When five-year-old Julia Beckett first saw Greywethers, an old slate-roof farmhouse in Exbury, out-of-the-way English village, it was love at first sight. “That’s my house,” she told her brother Tom. Years later, she happened upon the house again and immediately bought it.
Not long after moving in, she realizes that her instant feeling of ownership might not have been a presentiment about her future, but a memory from long past. She begins having flashbacks to the 17th century in which she remembers herself as a woman named Mariana who lived in Greywethers and fell in love with Richard de Mourney, the lord of the nearby manor. In the present, Julia is also forming a bond with Geoffrey de Mourney, the current owner of the manor house, as well as close friendships with Vivien, the owner of the local pub, and Iain, who tends the grounds of the manor. Their instant rapport feels to Julia like an echo of Mariana’s past friendships. Are the dead returning to Exbury?
Mariana, one of Susanna Kearsley’s first novels, is being rereleased this week by Sourcebooks, and it’s a fine romance in the tradition of Mary Stewart and Daphne Du Maurier, but with perhaps a little more sweetness and a little less darkness than I expect from those authors.
The trips to the past take place during the Restoration. Mariana has come to Exbury to escape the plague in London. She’s in the care of her uncle Jabez, a brutal and abusive man who allows her little freedom. As Julia continues to inhabit Mariana’s life, she comes to care deeply about Mariana and her companions, despite the danger her visits bring her. When she’s immersed in a flashback, she could wander anywhere that Mariana might have gone because she sees only what Mariana saw.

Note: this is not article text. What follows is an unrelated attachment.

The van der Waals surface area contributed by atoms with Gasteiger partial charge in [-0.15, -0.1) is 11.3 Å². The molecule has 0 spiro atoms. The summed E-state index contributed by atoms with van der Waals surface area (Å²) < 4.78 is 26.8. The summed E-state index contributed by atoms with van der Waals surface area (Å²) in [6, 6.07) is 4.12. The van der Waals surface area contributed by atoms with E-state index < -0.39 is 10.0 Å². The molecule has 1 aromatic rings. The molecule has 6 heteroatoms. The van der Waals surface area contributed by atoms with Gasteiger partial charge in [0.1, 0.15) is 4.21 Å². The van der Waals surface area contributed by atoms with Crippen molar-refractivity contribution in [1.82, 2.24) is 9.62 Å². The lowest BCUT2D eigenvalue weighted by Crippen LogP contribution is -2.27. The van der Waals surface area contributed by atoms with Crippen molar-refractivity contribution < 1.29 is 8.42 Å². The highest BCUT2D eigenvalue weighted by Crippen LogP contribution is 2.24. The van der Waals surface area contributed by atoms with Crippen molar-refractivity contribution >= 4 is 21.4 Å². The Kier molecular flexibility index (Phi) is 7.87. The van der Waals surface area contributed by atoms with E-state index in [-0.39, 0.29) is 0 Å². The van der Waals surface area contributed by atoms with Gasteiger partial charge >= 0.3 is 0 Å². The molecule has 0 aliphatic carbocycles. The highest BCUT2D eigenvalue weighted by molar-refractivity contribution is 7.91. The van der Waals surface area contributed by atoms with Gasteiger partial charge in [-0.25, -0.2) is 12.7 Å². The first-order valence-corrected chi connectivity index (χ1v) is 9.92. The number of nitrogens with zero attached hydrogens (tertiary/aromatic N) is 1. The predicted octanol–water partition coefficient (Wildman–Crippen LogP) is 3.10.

Aside from the troubling flashbacks, which Julia gradually learns to control, Julia’s present-day life is almost wholly pleasant. Her friendships and family relationships are secure and happy, and she’s being successfully wooed by the swoon-worthy Geoff. (I did roll my eyes a bit when Julia literally did swoon upon first meeting him.) Everyone adores everyone else, and there’s always someone ready to sit down with a pint of beer or a cup of tea. It’s perhaps a little too perfect, and I didn’t exactly believe in Julia’s life, but it was fun to read about!
This was my first time reading one of Kearsley’s novels, and Eva warned me that, being an early Kearsley, it’s not up to the same level as her later books. (Her favorites are The Rose Garden and Shadowy Horses.) If that’s the case, I’m definitely going to try more of her books because I had a lot of fun reading this—and the romance was stunning.
Speaking of the romance, I’m dying to discuss it with someone who’s read it because OMG! I had a niggling itchy feeling about the direction the book was taking throughout, but I was fine with it. It was a happy enough story, even if it didn’t blow me away. And then it turned into something so perfect. Sappy as can be, but exactly what I wanted. But maybe cheating a little for dramatic effect? Not that I care if it was cheating because it made my inner romantic melt, and my inner romantic generally has a heart of stone. I’ll say no more, but if you’ve read it, let’s discuss in the comments.